No one can possibly argue that modern political journalism has fulfilled its essential mission of creating an informed electorate.
So it’s long past time for a reset.
Let’s start with the overarching problem: Misinformation, disinformation and gaslighting have become rampant in our political discourse, turning citizens against each other, choking the legislative process, eroding confidence in elections, and, in the age of Covid, literally getting people killed. A striking number of voters are laboring under a series of delusions that make them incapable of rational decision-making. The country is still reeling from a violent attempted coup in the name of a Big Lie – a lie that has essentially become doctrine for one of our two major political parties.
Despite all this, our elite political media recognizes no need for a course change.
Indeed, even after four years of Trump — and his continued domination of the party — there has been essentially no self-reflection from the reporters and editors who set the tone for national news coverage. They just keep doing what they’ve done for decades: remain aloof and detached from the urgent and crucial political issues that underly the partisan divide, so intent on covering the play-by-play and “not taking sides” that they have refused to scream out the truth. As a result, they’re being drowned out by the lies.
The 2022 midterms, as Esquire political blogger Charles Pierce has noted, “are going to be a conflict between what is actually happening and what people believe is happening.”
We can’t sit this one out.
My goal here is to challenge business as usual and spur some self-reflection – ideally from the elite political reporters and editors themselves, but if not, then from the people who employ them and the people who keep them in business.
It’s also to call attention to excellent political journalism that can define best practices going forward.
And, I admit, it’s also to put into words the often inchoate fury that readers of the New York Times, the Washington Post, and other elite, influential news organizations so often feel after reading or watching a work of political journalism that does not acknowledge the urgency of the moment, lacks historical context, offers a megaphone to liars and provocateurs, normalizes radical extremist white Christian nativism, and projects a white male right-of-center gaze under the guise of objectivity.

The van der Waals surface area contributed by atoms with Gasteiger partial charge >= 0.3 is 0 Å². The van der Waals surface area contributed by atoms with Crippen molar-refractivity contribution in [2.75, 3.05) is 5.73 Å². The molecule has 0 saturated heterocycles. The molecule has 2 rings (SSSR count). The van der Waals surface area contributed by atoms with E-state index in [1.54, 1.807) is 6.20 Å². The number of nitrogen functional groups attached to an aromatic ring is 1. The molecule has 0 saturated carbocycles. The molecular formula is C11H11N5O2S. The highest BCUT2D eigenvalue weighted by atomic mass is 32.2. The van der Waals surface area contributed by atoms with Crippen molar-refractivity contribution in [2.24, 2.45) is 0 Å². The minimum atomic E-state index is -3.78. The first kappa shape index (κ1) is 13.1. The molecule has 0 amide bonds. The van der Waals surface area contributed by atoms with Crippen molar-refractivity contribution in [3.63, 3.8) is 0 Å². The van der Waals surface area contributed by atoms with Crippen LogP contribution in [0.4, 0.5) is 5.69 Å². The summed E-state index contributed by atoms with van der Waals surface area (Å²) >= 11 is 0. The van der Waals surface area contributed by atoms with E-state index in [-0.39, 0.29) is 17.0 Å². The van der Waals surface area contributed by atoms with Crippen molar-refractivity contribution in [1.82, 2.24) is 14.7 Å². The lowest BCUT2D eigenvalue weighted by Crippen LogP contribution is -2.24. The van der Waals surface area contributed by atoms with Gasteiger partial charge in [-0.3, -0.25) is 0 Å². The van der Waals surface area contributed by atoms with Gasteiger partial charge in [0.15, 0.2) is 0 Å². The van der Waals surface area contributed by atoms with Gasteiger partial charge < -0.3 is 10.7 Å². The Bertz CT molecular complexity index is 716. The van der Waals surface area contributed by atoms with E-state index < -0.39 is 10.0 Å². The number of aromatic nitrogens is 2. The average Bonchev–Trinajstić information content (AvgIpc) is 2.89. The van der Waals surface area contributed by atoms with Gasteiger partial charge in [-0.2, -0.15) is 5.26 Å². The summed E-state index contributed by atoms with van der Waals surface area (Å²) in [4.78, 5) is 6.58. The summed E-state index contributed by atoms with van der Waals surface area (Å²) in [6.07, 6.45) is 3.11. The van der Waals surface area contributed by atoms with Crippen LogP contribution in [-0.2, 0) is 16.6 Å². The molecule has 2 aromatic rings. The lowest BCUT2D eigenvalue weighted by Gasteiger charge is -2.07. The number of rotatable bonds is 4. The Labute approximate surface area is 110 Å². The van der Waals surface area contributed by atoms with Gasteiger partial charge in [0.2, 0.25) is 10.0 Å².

The uncontrolled spread of lies is anathema to everything American journalism stands for. Fighting it is the calling of our time.
But so far, all we’ve seen is baby steps. Yes, toward the end of the Trump presidency, political reporters finally started being a bit more assertive about describing some of what Trump and his enablers were saying as “lacking evidence,” as false, or even as lies. But as we have seen, for instance during the George W. Bush presidency, when a lie is repeated over and over again, calling it out once or twice doesn’t prevent it from gaining currency.
Editors and reporters should respond much more energetically when a public figure lies, or someone on Fox News introduces a new conspiracy theory, or a new strain of disinformation or misinformation enters the public discourse.
The thing to keep in mind is that the lying is the news, not the lie.
An initial story should rapidly confront and dispel the lie with facts, ideally without spreading the lie further (see, for instance, the “truth sandwich.”) Journalists should treat a lie like a virus, for which they are the vaccine, not the spreader. The goal is to quickly fill the news space with the truth so that conspiracy theories have less place to grow.